The disproportionate impact of felony disenfranchisement laws on people of color continues to this day. Nationwide, 13 percent of African-American men have lost the right to vote, a rate that is seven times the national average. In eight states, more than 15 percent of African-Americans cannot vote due to a felony conviction, and four of those states -- Arizona, Iowa, Kentucky, and Nebraska -- disenfranchise more than 20 percent of their African-American voting-age population.
I'm big on personal responsibility and I believe if you commit a crime then you should suffer the consequences. Unfortunately that means you might lose some of your rights and privileges. For instance you lose your right to vote.

Of course I've noticed a trend at times we tend to throw people down a river especially since we know that they've committed a crime. In a recent blog that I discussed an article where it seemed despite the fact that an old man never drank a drop of alcohol and stopped driving, they didn't sympathize. He was DUI they believed and he could have killed someone apparently beyond that they didn't care about the fact that he stopped driving and that it was some years between his last DUI and the fact that he was sent to prison for a crime that he was convicted of in absentia.

I suppose the only point I'm making is that I understand the system is what it is. Still ex-cons have the right to rebuild their lives and start over. What happened in their past shouldn't continue to hang over their lives. I know that's easy to state, however, we've set up barriers thru employment (espeically if a company performs a background check) or even laws that might disenfranchise an ex-con that doesn't exactly encourage their re-introduction into society after prison.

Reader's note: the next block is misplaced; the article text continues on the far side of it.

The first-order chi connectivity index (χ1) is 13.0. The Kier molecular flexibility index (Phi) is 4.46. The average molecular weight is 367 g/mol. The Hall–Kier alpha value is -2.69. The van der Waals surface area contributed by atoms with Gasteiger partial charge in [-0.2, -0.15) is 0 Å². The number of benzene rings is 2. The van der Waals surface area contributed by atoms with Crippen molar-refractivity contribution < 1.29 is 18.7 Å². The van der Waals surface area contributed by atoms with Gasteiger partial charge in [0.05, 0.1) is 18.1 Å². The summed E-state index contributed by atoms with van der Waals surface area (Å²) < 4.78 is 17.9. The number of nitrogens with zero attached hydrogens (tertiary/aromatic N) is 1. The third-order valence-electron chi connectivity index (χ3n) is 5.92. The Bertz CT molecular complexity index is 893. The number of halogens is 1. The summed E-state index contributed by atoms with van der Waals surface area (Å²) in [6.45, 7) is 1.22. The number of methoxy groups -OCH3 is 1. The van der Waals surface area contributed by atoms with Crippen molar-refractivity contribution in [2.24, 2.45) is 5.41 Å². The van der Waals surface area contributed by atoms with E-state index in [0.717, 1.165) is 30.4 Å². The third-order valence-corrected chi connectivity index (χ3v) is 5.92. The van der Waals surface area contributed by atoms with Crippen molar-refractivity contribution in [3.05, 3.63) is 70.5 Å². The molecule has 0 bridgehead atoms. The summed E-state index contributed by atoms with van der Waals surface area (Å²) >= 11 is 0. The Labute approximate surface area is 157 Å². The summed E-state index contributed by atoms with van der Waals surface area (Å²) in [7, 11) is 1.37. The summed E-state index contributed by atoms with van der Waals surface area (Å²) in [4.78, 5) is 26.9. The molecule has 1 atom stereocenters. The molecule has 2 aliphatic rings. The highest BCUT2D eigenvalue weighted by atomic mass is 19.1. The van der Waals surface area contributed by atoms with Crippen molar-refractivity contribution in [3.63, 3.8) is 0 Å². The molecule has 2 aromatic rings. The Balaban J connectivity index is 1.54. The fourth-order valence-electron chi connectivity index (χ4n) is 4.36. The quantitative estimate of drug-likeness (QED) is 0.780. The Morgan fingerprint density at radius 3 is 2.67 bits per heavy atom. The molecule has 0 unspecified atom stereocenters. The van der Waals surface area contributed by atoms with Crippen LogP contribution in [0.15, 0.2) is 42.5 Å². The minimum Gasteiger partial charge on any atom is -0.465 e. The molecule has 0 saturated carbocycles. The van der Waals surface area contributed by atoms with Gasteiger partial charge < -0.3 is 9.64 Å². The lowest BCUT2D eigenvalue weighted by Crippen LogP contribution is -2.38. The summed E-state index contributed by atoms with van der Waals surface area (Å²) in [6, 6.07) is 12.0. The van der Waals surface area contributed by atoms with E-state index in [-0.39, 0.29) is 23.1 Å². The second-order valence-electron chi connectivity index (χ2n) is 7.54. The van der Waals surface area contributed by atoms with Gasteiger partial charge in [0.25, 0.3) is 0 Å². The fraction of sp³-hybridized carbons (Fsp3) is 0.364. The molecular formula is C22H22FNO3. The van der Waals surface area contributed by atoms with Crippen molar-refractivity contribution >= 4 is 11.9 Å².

Why not let these said individuals vote and if we choose to say criminals or convicts can't vote then do it on a case by case basis. If the criminal in question isn't a violent offender then they should be able to vote. I'm sure there are other ideas out there, but I suggest you read the whole thing.

No comments:

Post a Comment

Comments are now moderated because one random commenter chose to get comment happy. What doesn't get published is up to my discretion. Of course moderating policy is subject to change. Thanks!